Back then, Taiwan had won 31 in a row at Williamsport, Pa. This was when just four U.S. and four international teams qualified for the finals.

Webster, now 40, is again the focal point of how he never wanted to be the center of attention, but ended up as such because he was, well, the biggest (5-foot-7, 140 pounds) and best player. There’s the clip again of ABC’s Jim McKay putting a mike in Webster’s face after the team beat Taiwan and asking him if he could explain the magnitude of what just happened.

Webster, of course, couldn’t.

“Innocence — as valued as it is vunerable,” says the voice over.

Webster’s dad holds up a copy of the local paper with his son’s photo from the parade the city had upon the team’s return. “He’s not quite sure what’s going on,” dad says.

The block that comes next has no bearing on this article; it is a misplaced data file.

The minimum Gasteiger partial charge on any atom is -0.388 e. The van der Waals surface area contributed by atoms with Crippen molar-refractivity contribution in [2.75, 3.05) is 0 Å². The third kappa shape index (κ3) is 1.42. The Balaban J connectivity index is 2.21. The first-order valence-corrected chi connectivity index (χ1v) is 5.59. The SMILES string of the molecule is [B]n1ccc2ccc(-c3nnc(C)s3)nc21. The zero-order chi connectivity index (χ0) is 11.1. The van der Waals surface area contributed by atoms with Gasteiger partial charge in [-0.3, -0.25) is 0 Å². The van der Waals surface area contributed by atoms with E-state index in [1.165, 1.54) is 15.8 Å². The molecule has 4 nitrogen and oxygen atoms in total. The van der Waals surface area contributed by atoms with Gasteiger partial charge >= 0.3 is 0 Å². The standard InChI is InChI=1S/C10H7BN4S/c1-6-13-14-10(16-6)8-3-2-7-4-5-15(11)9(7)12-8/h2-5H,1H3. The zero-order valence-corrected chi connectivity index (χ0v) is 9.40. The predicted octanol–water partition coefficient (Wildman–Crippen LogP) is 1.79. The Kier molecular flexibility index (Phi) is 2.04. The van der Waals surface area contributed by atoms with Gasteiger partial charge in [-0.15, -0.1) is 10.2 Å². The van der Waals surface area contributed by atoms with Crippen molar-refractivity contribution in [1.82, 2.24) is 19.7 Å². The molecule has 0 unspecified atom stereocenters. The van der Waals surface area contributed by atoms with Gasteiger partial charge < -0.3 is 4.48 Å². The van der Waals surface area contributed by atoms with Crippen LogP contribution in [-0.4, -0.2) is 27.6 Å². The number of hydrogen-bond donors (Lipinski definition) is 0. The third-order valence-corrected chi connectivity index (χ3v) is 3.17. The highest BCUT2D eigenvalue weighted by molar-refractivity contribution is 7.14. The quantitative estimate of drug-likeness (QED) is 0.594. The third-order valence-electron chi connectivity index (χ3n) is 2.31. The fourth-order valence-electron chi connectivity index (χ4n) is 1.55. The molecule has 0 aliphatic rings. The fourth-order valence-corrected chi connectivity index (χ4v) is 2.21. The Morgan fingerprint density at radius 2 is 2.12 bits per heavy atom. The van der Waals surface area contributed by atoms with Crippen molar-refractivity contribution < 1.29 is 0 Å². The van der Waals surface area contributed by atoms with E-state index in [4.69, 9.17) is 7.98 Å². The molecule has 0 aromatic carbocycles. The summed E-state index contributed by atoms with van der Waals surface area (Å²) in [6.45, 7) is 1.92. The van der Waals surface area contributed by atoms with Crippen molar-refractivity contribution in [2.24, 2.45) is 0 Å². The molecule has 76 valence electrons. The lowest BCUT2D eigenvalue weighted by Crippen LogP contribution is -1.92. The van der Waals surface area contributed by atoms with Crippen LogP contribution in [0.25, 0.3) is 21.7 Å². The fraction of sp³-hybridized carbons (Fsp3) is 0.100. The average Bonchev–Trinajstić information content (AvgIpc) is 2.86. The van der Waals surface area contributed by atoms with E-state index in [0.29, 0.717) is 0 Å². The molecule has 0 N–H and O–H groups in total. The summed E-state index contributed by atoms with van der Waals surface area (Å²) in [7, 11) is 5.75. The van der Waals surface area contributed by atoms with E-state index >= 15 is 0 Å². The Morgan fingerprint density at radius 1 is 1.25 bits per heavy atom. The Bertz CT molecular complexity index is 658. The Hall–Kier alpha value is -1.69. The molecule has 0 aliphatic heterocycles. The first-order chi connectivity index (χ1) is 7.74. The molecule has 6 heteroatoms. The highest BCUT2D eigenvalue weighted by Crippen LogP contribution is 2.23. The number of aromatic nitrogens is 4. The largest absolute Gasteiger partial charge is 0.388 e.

There’s a clip of Webster and his coach on ABC’s “Good Morning America,” when the host Joan Lunden asking: “What are his chances of becoming a professional baseball player?”

There’s a clip of Bob Costas as part of NBC’s MLB World Series from St. Louis, tossing to an interview with Tom Seaver and the kids live in the stands. Webster had pretty much nothing much to say to Seaver, either.

“I just wanted to be teammate,” Webster says today about all the attention heaped on him back then. “I wanted to be the offensive lineman, not he quarterback. I’ve always been uncomfortable. It’s bothered me. It’s not fair.”

Too bad. As the end of the documentary points out, ABC used the Little League World Series celebration of Webster and his teammates as the “thrill of victory” clip on the “Wide World of Sports” introduction from 1983 to 1988.

What this doc does — again, ironically since it has been ESPN and ABC leading the charge in televising the LLWS — is question again how intense fame is for kids 11- to 13-years old, no matter how media savvy you assume they might be.